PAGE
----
If both signals have been recorded under the exactly same circumstances, if there is any noteworthy difference in the waveform then that should mean that there is a notable difference caused by the different component or settings, no matter how much that signal gets distorted by physics. If physical effects would cause a difference of +5 dB at a certain frequency in one circumstance and -8 in the other, would not the very same differences be applied to the altered signal on top of the alteration, making the alteration still equally perceptable
We don't hear with our eyes./enddiscussion
First read and understand this...http://en.wikipedia.org/wiki/Auditory_masking...then take a quick look as this...http://en.wikipedia.org/wiki/Psychoacoustics#Software...then try to find a graph or measurement that indicates which elements of a complex audio signal are audible to the human ear, and which bits are not.Hint: there is no such graph or measurement. The closest you get is with simulations of human hearing. PEAQ is an internationally standardised model of human hearing, that is trained and based upon the results of... listening tests!Cheers,David.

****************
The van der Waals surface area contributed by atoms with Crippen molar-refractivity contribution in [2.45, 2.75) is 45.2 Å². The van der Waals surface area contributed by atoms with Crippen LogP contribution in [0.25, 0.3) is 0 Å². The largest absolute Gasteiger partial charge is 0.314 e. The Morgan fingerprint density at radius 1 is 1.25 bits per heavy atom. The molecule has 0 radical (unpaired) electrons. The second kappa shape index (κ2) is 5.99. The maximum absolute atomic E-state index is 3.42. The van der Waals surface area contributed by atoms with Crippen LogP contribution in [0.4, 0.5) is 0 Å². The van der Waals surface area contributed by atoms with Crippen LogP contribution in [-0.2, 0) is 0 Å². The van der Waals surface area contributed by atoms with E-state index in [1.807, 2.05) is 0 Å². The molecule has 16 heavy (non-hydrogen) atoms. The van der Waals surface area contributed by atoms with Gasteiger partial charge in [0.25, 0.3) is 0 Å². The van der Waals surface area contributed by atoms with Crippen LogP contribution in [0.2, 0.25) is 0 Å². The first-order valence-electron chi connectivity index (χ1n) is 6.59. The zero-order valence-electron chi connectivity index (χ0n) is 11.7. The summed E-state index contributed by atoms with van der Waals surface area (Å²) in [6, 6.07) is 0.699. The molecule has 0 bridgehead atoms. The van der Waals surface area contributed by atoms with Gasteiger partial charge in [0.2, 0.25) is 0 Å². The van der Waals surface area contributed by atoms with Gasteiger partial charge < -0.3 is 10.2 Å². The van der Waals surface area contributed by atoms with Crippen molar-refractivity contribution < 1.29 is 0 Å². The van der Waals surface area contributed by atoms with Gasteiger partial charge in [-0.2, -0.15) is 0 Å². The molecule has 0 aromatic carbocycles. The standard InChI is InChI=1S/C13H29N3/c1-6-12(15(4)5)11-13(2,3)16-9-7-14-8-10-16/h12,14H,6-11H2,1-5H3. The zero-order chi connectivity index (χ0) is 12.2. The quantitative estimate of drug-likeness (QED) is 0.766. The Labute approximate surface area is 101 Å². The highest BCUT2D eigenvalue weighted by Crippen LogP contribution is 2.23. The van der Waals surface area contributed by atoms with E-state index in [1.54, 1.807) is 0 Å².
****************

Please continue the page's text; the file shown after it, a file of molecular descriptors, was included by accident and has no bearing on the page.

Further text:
Waveforms serve as a translation of the audible part of the frequency spectrum into the visible part
Quote from: Wyld Stallyn on 04 April, 2013, 11:46:40 AMWaveforms serve as a translation of the audible part of the frequency spectrum into the visible partYou were already told(!), differences that may be made demonstrated visually do not necessarily translate into differences that can be detected audibly.That you may question it doesn't change the reality of the situation, and will certainly not change the rule or the way it is enforced.
Some audible differences are invisible, some inaudible differences are easy to see. This is true in some respect whatever graph or measurement you choose to use.